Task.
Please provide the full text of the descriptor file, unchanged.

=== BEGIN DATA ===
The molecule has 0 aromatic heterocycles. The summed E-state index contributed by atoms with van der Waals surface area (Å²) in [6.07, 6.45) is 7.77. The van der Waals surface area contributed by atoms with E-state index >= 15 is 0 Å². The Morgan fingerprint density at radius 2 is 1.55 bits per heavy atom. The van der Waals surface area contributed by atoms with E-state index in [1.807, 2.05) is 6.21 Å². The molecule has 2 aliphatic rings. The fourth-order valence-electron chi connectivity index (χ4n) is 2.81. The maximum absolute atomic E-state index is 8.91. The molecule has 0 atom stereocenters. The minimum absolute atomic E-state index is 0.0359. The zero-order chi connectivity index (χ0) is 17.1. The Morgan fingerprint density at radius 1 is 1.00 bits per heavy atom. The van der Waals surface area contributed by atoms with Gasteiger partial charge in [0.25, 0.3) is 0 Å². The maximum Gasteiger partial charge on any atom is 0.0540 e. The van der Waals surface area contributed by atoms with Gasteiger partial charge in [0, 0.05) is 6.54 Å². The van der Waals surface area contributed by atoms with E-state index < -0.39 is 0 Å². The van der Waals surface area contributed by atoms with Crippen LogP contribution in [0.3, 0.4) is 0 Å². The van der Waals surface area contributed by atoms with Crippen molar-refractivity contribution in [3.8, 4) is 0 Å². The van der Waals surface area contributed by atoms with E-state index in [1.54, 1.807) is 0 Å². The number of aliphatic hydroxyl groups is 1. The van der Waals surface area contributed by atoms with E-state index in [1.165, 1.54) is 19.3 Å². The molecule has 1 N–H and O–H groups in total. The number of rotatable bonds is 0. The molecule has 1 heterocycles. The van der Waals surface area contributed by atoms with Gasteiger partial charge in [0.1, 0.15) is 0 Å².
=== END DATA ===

The molecule has 0 aromatic heterocycles. The summed E-state index contributed by atoms with van der Waals surface area (Å²) in [6.07, 6.45) is 7.77. The van der Waals surface area contributed by atoms with E-state index >= 15 is 0 Å². The Morgan fingerprint density at radius 2 is 1.55 bits per heavy atom. The van der Waals surface area contributed by atoms with E-state index in [1.807, 2.05) is 6.21 Å². The molecule has 2 aliphatic rings. The fourth-order valence-electron chi connectivity index (χ4n) is 2.81. The maximum absolute atomic E-state index is 8.91. The molecule has 0 atom stereocenters. The minimum absolute atomic E-state index is 0.0359. The zero-order chi connectivity index (χ0) is 17.1. The Morgan fingerprint density at radius 1 is 1.00 bits per heavy atom. The van der Waals surface area contributed by atoms with Gasteiger partial charge in [0.25, 0.3) is 0 Å². The maximum Gasteiger partial charge on any atom is 0.0540 e. The van der Waals surface area contributed by atoms with Gasteiger partial charge in [0, 0.05) is 6.54 Å². The van der Waals surface area contributed by atoms with E-state index < -0.39 is 0 Å². The van der Waals surface area contributed by atoms with Crippen LogP contribution in [0.3, 0.4) is 0 Å². The van der Waals surface area contributed by atoms with Crippen molar-refractivity contribution in [3.8, 4) is 0 Å². The van der Waals surface area contributed by atoms with E-state index in [1.54, 1.807) is 0 Å². The number of aliphatic hydroxyl groups is 1. The van der Waals surface area contributed by atoms with E-state index in [1.165, 1.54) is 19.3 Å². The molecule has 1 N–H and O–H groups in total. The number of rotatable bonds is 0. The molecule has 1 heterocycles. The van der Waals surface area contributed by atoms with Gasteiger partial charge in [0.1, 0.15) is 0 Å².